People who know me, will have realised that I have a particular interest in St Albans and anything connected to the town or the saint..  After I had previously looked at the goings-on at the Abbey and its cells, I am planning to turn my attention to the civilian population in the middle ages.  As the civilian population would have been very much at the receiving end of the two battles fought in their midst, irrespective of who won that battle, I recently read two books dealing with these battles. Read the rest of this entry »

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5
Oct

On the trail of St Alban

   Posted by: Dorothea Preis    in Medieval Miscellany

It is amazing how sometimes strands of seemingly unrelated interests come together.  This happened when I was planning a trip to Europe for next year to attend the “Blood and Roses” Special Interest Weekend in Oxford in March, an event at Christ Church College in association with the Richard III Society.  Afterwards I was thinking of spending a few days in Germany visiting sites of personal interest, after all I would be in the area, so to speak.

During my recent research into St Albans I had read that a church in Cologne is said to hold relics of St Alban.[1]  At the time I didn’t pursue this any further, but now that a visit to Cologne is on the cards I decided to find out more. Read the rest of this entry »

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2
Sep

Meeting Old Friends

   Posted by: Dorothea Preis    in News

Last week my husband attended a conference in Hobart in Tasmania.  So I went along for some sightseeing.  Visiting St David’s Cathedral I admired the beautiful stained glass windows.  One of them showed St Alban, which after my recent work on St Albans in Hertfordshire was like meeting an old friend.

Saint Alban was the first martyr of Britain (executed in c. 304). His story has often been told, among others by the Venerable Bede.[1]  According to this, Alban was a Romano-British citizen of Verulanium, who gave shelter to a Christian priest, called Amphibalus, during a persecution of Christians.  He was so impressed by what this man had to say that Alban converted to Christianity.  When Roman soldiers came to search his house for the priest, he pretended to be him and was arrested.  During the trial he stood firm to his new faith and was beheaded.[2]  However, en route to his execution he performed several miracles like stopping the water of the river to flow and causing a spring of water on the hill, where he was beheaded (hence the street name ‘Holywell Hill’).  His original executioner converted to Christianity on the spot and the man who eventually did the deed was punished by blindness.  Unfortunately all this did not help Amphibalus, who along with some others was a few days later stoned to death.[3]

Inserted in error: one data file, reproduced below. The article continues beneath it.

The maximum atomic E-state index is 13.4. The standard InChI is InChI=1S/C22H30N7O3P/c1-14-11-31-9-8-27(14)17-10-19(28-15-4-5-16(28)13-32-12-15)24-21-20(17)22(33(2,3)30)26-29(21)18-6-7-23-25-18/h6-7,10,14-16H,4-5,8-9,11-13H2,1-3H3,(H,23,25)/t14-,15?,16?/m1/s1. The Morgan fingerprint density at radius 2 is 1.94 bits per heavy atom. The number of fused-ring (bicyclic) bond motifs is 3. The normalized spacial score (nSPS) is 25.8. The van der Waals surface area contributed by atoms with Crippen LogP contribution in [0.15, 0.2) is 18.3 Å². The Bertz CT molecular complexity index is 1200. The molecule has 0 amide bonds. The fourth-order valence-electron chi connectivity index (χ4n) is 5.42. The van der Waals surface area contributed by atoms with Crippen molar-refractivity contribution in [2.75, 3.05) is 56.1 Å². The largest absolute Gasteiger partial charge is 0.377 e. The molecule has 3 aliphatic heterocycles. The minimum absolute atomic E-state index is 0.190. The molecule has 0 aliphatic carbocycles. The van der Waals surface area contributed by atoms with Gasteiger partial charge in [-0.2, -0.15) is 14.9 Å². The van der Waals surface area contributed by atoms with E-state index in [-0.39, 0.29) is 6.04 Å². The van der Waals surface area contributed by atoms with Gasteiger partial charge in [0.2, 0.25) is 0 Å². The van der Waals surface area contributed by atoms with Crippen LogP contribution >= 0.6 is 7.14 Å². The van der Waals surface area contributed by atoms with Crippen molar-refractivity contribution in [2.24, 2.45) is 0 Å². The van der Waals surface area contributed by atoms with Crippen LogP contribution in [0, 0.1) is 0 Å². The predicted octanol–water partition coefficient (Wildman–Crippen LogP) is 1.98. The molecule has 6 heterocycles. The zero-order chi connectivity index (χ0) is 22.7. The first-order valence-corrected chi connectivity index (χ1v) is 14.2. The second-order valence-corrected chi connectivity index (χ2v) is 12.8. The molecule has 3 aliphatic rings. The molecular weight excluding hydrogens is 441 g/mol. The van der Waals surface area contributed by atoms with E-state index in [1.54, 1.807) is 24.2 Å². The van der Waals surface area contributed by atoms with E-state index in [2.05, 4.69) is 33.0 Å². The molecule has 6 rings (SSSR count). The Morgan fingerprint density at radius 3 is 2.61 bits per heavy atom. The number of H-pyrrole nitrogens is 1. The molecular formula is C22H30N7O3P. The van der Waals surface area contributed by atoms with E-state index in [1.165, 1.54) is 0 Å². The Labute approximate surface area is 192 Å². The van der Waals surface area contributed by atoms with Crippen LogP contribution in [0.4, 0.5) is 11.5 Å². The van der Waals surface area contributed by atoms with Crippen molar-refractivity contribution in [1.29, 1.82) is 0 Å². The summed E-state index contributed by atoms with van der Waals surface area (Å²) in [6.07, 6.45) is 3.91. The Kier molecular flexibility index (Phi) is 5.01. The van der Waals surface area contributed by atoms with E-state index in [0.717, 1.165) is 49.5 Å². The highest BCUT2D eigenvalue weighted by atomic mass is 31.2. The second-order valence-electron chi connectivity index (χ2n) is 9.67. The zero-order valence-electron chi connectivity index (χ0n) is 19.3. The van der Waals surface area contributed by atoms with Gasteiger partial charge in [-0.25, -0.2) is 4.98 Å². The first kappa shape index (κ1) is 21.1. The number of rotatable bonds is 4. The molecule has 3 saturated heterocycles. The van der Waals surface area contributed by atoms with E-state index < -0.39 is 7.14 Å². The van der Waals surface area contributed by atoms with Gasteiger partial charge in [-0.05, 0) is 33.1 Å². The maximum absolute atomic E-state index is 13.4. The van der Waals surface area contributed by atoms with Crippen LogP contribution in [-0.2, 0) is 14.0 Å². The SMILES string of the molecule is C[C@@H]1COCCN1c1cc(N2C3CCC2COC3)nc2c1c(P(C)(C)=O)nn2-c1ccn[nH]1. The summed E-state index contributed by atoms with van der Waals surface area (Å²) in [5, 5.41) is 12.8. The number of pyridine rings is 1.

At the time we were there, the Australian Shakespeare Festival was taking place in Hobart.  Unfortunately we did not have time to visit any of the vents, but William was looking down on us from a great height all over the city, which was like running into another old friend.

Notes:

1.    “St Alban”, Catholic Encyclopedia – New Advent.  (accessed 23 May 2010)
2.    “The Story of St Alban”, The Cathedral and Abbey Church of St Alban.  (accessed 24 May 2010)
3.    “St Alban”, New Advent

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14
Jun

The Cells of the Abbey of St Albans

   Posted by: Dorothea Preis    in Ricardian Places

The Cells of the Abbey of St Albans

“Little better than brothels” – the Cells of the Abbey of St Albans, Hertfordshire

In my recent post about the quarrel between William Wallingford, Abbot of St Albans, and John Morton, Archbishop of Canterbury, we saw that John Morton declared in his letter to Abbot Wallingford that the nunneries at Sopwell and St Mary de Pré were “little better than brothels”.[1]  Rather strong words, so I decided to find out a bit more about these houses of ill repute.

They were two of the three cells (or daughter houses) which were situated close to the town and the abbey of St Albans.  The third one, the Hospital of St Julian, was for leprous men and was not mentioned in Morton’s letter.  It was founded by Abbot Geoffrey (1119-46) along Watling Street.  In 1344 it was decided that it should house 6 lepers, primarily from the abbey.  If a married man wanted to enter, he had to adopt a religious life, which freed him from the tie of marriage.  The hospital was annexed to the abbey in 1505.  There are no remains of this hospital, though the name St Julian is still used for an area of the modern city.  Several skeletons have been discovered during building works at the corner of Vesta and Watling Street, which probably come from St Julian’s cemetery.[2] Read the rest of this entry »

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5
Jun

A Scandal at St Albans Abbey

   Posted by: Dorothea Preis    in Ricardian Places

A Scandal at St Albans Abbey

A Scandal at St Albans Abbey

As explained in yesterday’s  post about St Albans, during the Wars of the Roses the abbey showed strong Yorkist sympathies under the leadership of Abbot Wheathampstead with dire consequences after the Second Battle of St Albans.

Wheathampstead’s successor but one, William Wallingford, had a serious disagreement with the then Archbishop of Canterbury, John Morton, in 1490.  So according to the motto “My enemy’s enemies are my friends” I started digging and found that many ingredients in this story remind me of Richard III and his reputation under the Tudors. Read the rest of this entry »